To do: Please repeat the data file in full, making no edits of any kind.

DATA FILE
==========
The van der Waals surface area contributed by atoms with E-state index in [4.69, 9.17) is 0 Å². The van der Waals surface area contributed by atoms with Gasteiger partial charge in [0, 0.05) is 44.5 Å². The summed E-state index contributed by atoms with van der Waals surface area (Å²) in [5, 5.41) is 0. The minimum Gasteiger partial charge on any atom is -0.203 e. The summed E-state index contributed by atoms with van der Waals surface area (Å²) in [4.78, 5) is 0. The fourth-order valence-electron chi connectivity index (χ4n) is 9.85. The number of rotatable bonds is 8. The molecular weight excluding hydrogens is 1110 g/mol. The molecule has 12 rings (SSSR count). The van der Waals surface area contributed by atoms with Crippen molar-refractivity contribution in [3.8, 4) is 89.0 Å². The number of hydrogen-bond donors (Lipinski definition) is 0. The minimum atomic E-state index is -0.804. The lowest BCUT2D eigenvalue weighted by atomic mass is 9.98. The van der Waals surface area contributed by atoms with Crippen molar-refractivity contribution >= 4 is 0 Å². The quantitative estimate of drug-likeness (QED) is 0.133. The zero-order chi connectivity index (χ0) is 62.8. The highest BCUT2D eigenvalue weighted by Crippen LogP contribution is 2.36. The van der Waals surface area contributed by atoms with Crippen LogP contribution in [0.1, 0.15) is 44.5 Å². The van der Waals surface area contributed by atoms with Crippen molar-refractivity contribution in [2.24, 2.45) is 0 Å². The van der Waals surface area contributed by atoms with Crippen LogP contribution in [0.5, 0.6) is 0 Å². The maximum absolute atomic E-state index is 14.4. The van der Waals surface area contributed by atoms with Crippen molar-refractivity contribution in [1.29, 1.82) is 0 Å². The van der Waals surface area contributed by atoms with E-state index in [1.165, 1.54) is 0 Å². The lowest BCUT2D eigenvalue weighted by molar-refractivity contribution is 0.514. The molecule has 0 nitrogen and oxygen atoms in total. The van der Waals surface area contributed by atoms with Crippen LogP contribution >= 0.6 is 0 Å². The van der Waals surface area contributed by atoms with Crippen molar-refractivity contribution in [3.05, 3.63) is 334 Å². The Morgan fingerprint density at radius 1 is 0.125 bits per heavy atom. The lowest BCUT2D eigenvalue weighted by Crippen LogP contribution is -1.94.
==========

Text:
The van der Waals surface area contributed by atoms with E-state index in [4.69, 9.17) is 0 Å². The van der Waals surface area contributed by atoms with Gasteiger partial charge in [0, 0.05) is 44.5 Å². The summed E-state index contributed by atoms with van der Waals surface area (Å²) in [5, 5.41) is 0. The minimum Gasteiger partial charge on any atom is -0.203 e. The summed E-state index contributed by atoms with van der Waals surface area (Å²) in [4.78, 5) is 0. The fourth-order valence-electron chi connectivity index (χ4n) is 9.85. The number of rotatable bonds is 8. The molecular weight excluding hydrogens is 1110 g/mol. The molecule has 12 rings (SSSR count). The van der Waals surface area contributed by atoms with Crippen molar-refractivity contribution in [3.8, 4) is 89.0 Å². The number of hydrogen-bond donors (Lipinski definition) is 0. The minimum atomic E-state index is -0.804. The lowest BCUT2D eigenvalue weighted by atomic mass is 9.98. The van der Waals surface area contributed by atoms with Crippen molar-refractivity contribution >= 4 is 0 Å². The quantitative estimate of drug-likeness (QED) is 0.133. The zero-order chi connectivity index (χ0) is 62.8. The highest BCUT2D eigenvalue weighted by Crippen LogP contribution is 2.36. The van der Waals surface area contributed by atoms with Crippen LogP contribution in [0.1, 0.15) is 44.5 Å². The van der Waals surface area contributed by atoms with Crippen molar-refractivity contribution in [2.24, 2.45) is 0 Å². The van der Waals surface area contributed by atoms with Crippen LogP contribution in [0.5, 0.6) is 0 Å². The maximum absolute atomic E-state index is 14.4. The van der Waals surface area contributed by atoms with Crippen molar-refractivity contribution in [1.29, 1.82) is 0 Å². The van der Waals surface area contributed by atoms with E-state index in [1.165, 1.54) is 0 Å². The lowest BCUT2D eigenvalue weighted by molar-refractivity contribution is 0.514. The molecule has 0 nitrogen and oxygen atoms in total. The van der Waals surface area contributed by atoms with Crippen LogP contribution >= 0.6 is 0 Å². The van der Waals surface area contributed by atoms with Crippen molar-refractivity contribution in [3.05, 3.63) is 334 Å². The Morgan fingerprint density at radius 1 is 0.125 bits per heavy atom. The lowest BCUT2D eigenvalue weighted by Crippen LogP contribution is -1.94.